• Grantee name
  • Grantee address;
  • Grantee telephone number;
  • Grantee e-mail address;
  • Grantee Date of birth;
  • Name of person applying for grant if different from grantee;
  • Address of person applying for grant if different from grantee;
  • Telephone number of person applying for grant if different from grantee;
  • Email of person applying for grant if different from grantee;
  • Association of applicant from grantee;
  • The level of grant that is being applied for:
  • The reasons for the application;
  • The area of interest in which the application falls;
  • The financial circumstances of the grantee
  • Signature;
  • Bank details;
  • Proof of your address by way of Council Tax bill or other relevant information;
  • A copy of your credit report to confirm your financial status;
  • Diagnosis letters and/or referral letters from professionals; and
  • Whether you would like to join our mailing list.

From time to time you may voluntarily give us further personal data

How we use your personal information

We will typically collect and use this information to assess your application and for our Trustees to decide whether or not to grant the application and so that we can keep you updated with the work we are doing at the JSF.

We seek to ensure that our information collection and processing is always proportionate. We will notify you of any material changes to information we collect or to the purposes for which we collect and process it.

Who we share your personal information with

We will only share your personal information with law enforcement or other authorities if required by law.

Other than the above we will not share your personal information with any other third party without your prior written consent beforehand.

Where your personal information may be held

Information may be held at our office in the UK, on Dropbox and Mailchimp.

We have security measures in place to seek to ensure that there is appropriate security for information we hold including those measures detailed in our Data Protection Policy.

How long your personal information will be kept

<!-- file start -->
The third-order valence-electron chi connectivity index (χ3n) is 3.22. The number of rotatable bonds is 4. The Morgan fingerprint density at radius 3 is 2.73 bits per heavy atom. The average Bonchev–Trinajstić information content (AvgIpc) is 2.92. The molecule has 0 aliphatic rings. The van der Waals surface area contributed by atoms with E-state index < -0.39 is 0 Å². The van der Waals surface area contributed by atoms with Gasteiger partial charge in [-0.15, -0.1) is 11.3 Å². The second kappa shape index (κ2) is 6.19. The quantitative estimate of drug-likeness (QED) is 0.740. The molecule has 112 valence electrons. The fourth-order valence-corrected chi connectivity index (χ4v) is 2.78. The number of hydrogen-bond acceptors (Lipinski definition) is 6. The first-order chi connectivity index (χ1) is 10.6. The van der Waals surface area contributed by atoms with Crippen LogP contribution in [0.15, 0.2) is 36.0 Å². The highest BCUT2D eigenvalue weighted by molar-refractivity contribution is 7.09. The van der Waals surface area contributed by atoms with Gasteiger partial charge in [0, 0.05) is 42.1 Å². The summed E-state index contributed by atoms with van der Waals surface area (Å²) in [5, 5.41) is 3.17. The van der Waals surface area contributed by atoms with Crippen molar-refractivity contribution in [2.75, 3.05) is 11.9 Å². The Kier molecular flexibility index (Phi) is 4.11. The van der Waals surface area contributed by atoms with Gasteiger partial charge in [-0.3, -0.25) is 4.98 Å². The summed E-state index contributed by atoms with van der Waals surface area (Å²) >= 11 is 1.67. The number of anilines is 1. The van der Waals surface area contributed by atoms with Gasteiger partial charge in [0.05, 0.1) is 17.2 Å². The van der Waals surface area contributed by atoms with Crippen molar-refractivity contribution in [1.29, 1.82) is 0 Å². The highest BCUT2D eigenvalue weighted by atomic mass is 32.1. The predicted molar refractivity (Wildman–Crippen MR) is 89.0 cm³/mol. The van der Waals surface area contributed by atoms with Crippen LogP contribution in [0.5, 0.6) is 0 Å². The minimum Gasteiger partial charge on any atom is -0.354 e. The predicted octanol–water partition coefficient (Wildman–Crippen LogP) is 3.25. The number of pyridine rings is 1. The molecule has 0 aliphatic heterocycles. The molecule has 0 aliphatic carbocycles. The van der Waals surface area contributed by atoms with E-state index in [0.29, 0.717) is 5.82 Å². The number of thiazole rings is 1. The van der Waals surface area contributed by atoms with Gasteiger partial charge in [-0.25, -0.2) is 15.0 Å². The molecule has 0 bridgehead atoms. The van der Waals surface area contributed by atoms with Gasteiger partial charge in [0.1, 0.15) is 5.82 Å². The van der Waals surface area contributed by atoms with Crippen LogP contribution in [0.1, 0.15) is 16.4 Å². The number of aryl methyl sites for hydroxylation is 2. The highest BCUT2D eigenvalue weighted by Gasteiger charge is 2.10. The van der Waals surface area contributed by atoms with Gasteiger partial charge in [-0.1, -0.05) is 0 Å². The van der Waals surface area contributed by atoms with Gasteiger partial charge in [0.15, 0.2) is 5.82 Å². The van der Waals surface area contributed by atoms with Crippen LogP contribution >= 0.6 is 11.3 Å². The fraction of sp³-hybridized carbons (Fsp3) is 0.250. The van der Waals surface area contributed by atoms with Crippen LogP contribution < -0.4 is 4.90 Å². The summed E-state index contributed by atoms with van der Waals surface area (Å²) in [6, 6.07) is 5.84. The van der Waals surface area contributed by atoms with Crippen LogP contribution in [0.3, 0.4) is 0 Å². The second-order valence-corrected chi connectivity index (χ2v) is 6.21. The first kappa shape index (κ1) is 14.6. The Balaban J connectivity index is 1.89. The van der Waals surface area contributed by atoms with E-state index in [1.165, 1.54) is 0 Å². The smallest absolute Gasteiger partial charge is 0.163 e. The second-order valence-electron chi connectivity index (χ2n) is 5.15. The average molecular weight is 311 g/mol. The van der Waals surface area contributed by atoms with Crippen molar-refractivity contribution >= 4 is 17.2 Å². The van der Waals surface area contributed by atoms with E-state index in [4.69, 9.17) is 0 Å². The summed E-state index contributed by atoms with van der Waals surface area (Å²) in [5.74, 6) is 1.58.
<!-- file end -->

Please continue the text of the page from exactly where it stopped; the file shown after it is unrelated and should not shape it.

We may retain information for up to 6 years in accordance with UK tax and liability laws.

Reasons we can collect and use your personal information

We rely on “legitimate interest” as the lawful basis on which we collect and use
your personal data in order to carry out the functions of a professional registered charity.

Your rights under GDPR

Under the General Data Protection Regulations you have a number of important rights for which we cannot charge. Those rights which are applicable to the data we hold include the right to:

  • fair processing of data and transparency over how we use your data
  • access your personal data and to certain other information given here
  • require us to correct any mistakes in your data
  • require the erasure of personal information concerning you in certain situations
  • receive the personal information concerning you which you have provided to us, in a structured, commonly used and machine-readable format and have the right to transmit those data to a third party in certain situations
  • object at any time to processing of personal information concerning you for direct marketing
  • object to decisions being taken by automated means which produce legal effects concerning you or similarly significantly affect you
  • object in certain other situations to our continued processing of your personal information
  • otherwise restrict our processing of your personal information in certain circumstances
  • claim compensation for damages caused by our breach of any data protection laws

For further information on each of those rights, including the circumstances in which they apply, see the UK Information Commissioner’s Office website.

If you would like to exercise any of those rights, please:

  • Email us at mail@johnsykesfoundation.org, write to our Data Protection Officer at the following address: 23/24 Market Place, Reading RG1 2DE, or call us on 0118 903 5909;